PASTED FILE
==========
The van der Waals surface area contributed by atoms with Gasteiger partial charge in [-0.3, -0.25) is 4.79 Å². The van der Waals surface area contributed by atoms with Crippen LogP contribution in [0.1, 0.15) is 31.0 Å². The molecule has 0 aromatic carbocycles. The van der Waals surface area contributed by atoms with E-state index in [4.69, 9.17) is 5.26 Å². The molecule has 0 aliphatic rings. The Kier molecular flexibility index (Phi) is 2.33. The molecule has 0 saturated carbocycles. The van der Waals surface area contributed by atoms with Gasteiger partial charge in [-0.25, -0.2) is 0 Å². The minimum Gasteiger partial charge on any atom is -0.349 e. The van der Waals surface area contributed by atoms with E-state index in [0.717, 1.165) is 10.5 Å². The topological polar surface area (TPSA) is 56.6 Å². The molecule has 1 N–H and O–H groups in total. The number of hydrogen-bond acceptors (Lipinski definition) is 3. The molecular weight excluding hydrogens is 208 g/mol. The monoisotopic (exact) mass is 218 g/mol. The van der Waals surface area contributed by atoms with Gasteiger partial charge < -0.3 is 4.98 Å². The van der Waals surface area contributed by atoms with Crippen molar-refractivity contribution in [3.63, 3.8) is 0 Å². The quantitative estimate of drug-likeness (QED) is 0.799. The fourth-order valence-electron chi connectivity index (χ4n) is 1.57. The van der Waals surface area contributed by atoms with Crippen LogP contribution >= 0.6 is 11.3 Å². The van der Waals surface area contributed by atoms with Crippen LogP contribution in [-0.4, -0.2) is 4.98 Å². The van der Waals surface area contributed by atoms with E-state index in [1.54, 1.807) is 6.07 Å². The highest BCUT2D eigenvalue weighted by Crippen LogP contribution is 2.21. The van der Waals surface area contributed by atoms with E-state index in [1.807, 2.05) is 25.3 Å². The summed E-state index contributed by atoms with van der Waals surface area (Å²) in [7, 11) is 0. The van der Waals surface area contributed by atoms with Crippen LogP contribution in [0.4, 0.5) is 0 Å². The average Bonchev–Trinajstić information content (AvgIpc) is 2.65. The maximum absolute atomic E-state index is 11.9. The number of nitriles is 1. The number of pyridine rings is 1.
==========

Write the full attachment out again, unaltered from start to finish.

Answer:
The van der Waals surface area contributed by atoms with Gasteiger partial charge in [-0.3, -0.25) is 4.79 Å². The van der Waals surface area contributed by atoms with Crippen LogP contribution in [0.1, 0.15) is 31.0 Å². The molecule has 0 aromatic carbocycles. The van der Waals surface area contributed by atoms with E-state index in [4.69, 9.17) is 5.26 Å². The molecule has 0 aliphatic rings. The Kier molecular flexibility index (Phi) is 2.33. The molecule has 0 saturated carbocycles. The van der Waals surface area contributed by atoms with Gasteiger partial charge in [-0.25, -0.2) is 0 Å². The minimum Gasteiger partial charge on any atom is -0.349 e. The van der Waals surface area contributed by atoms with E-state index in [0.717, 1.165) is 10.5 Å². The topological polar surface area (TPSA) is 56.6 Å². The molecule has 1 N–H and O–H groups in total. The number of hydrogen-bond acceptors (Lipinski definition) is 3. The molecular weight excluding hydrogens is 208 g/mol. The monoisotopic (exact) mass is 218 g/mol. The van der Waals surface area contributed by atoms with Gasteiger partial charge < -0.3 is 4.98 Å². The van der Waals surface area contributed by atoms with Crippen molar-refractivity contribution in [3.63, 3.8) is 0 Å². The quantitative estimate of drug-likeness (QED) is 0.799. The fourth-order valence-electron chi connectivity index (χ4n) is 1.57. The van der Waals surface area contributed by atoms with Crippen LogP contribution >= 0.6 is 11.3 Å². The van der Waals surface area contributed by atoms with Crippen LogP contribution in [-0.4, -0.2) is 4.98 Å². The van der Waals surface area contributed by atoms with E-state index in [1.54, 1.807) is 6.07 Å². The highest BCUT2D eigenvalue weighted by Crippen LogP contribution is 2.21. The van der Waals surface area contributed by atoms with E-state index in [1.807, 2.05) is 25.3 Å². The summed E-state index contributed by atoms with van der Waals surface area (Å²) in [7, 11) is 0. The van der Waals surface area contributed by atoms with Crippen LogP contribution in [0.4, 0.5) is 0 Å². The average Bonchev–Trinajstić information content (AvgIpc) is 2.65. The maximum absolute atomic E-state index is 11.9. The number of nitriles is 1. The number of pyridine rings is 1.